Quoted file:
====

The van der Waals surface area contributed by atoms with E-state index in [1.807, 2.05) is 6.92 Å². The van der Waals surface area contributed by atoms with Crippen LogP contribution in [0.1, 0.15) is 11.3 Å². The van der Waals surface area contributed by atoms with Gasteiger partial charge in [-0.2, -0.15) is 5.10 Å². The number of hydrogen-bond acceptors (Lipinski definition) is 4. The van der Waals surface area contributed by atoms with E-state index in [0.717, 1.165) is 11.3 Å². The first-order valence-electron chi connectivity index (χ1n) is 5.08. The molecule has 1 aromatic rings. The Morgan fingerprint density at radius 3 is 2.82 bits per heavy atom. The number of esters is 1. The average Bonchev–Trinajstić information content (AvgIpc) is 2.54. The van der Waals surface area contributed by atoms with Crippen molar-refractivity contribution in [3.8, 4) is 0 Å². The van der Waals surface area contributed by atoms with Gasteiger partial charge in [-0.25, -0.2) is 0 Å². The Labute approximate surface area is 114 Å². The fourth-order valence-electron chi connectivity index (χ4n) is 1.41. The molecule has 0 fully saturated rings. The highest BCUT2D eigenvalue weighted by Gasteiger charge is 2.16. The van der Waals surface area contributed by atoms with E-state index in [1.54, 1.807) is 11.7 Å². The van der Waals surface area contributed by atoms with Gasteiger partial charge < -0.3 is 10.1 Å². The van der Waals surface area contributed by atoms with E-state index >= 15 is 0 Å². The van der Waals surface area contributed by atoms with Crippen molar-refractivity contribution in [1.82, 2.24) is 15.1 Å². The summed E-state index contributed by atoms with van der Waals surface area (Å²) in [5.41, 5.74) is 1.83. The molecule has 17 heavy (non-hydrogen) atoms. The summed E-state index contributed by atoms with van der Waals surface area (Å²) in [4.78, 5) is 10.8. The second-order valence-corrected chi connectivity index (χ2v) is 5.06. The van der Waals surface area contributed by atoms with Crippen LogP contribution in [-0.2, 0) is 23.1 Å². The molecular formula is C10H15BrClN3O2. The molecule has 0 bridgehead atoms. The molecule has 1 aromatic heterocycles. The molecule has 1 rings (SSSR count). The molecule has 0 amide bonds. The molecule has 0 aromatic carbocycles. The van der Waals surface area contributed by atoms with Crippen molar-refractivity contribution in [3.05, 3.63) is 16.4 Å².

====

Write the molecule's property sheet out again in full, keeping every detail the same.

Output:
The van der Waals surface area contributed by atoms with E-state index in [1.807, 2.05) is 6.92 Å². The van der Waals surface area contributed by atoms with Crippen LogP contribution in [0.1, 0.15) is 11.3 Å². The van der Waals surface area contributed by atoms with Gasteiger partial charge in [-0.2, -0.15) is 5.10 Å². The number of hydrogen-bond acceptors (Lipinski definition) is 4. The van der Waals surface area contributed by atoms with E-state index in [0.717, 1.165) is 11.3 Å². The first-order valence-electron chi connectivity index (χ1n) is 5.08. The molecule has 1 aromatic rings. The Morgan fingerprint density at radius 3 is 2.82 bits per heavy atom. The number of esters is 1. The average Bonchev–Trinajstić information content (AvgIpc) is 2.54. The van der Waals surface area contributed by atoms with Crippen molar-refractivity contribution in [3.8, 4) is 0 Å². The van der Waals surface area contributed by atoms with Gasteiger partial charge in [-0.25, -0.2) is 0 Å². The Labute approximate surface area is 114 Å². The fourth-order valence-electron chi connectivity index (χ4n) is 1.41. The molecule has 0 fully saturated rings. The highest BCUT2D eigenvalue weighted by Gasteiger charge is 2.16. The van der Waals surface area contributed by atoms with E-state index in [1.54, 1.807) is 11.7 Å². The van der Waals surface area contributed by atoms with Gasteiger partial charge < -0.3 is 10.1 Å². The van der Waals surface area contributed by atoms with E-state index >= 15 is 0 Å². The van der Waals surface area contributed by atoms with Crippen molar-refractivity contribution in [1.82, 2.24) is 15.1 Å². The summed E-state index contributed by atoms with van der Waals surface area (Å²) in [5.41, 5.74) is 1.83. The molecule has 17 heavy (non-hydrogen) atoms. The summed E-state index contributed by atoms with van der Waals surface area (Å²) in [4.78, 5) is 10.8. The second-order valence-corrected chi connectivity index (χ2v) is 5.06. The van der Waals surface area contributed by atoms with Crippen LogP contribution in [-0.2, 0) is 23.1 Å². The molecular formula is C10H15BrClN3O2. The molecule has 0 bridgehead atoms. The molecule has 1 aromatic heterocycles. The molecule has 1 rings (SSSR count). The molecule has 0 amide bonds. The molecule has 0 aromatic carbocycles. The van der Waals surface area contributed by atoms with Crippen molar-refractivity contribution in [3.05, 3.63) is 16.4 Å².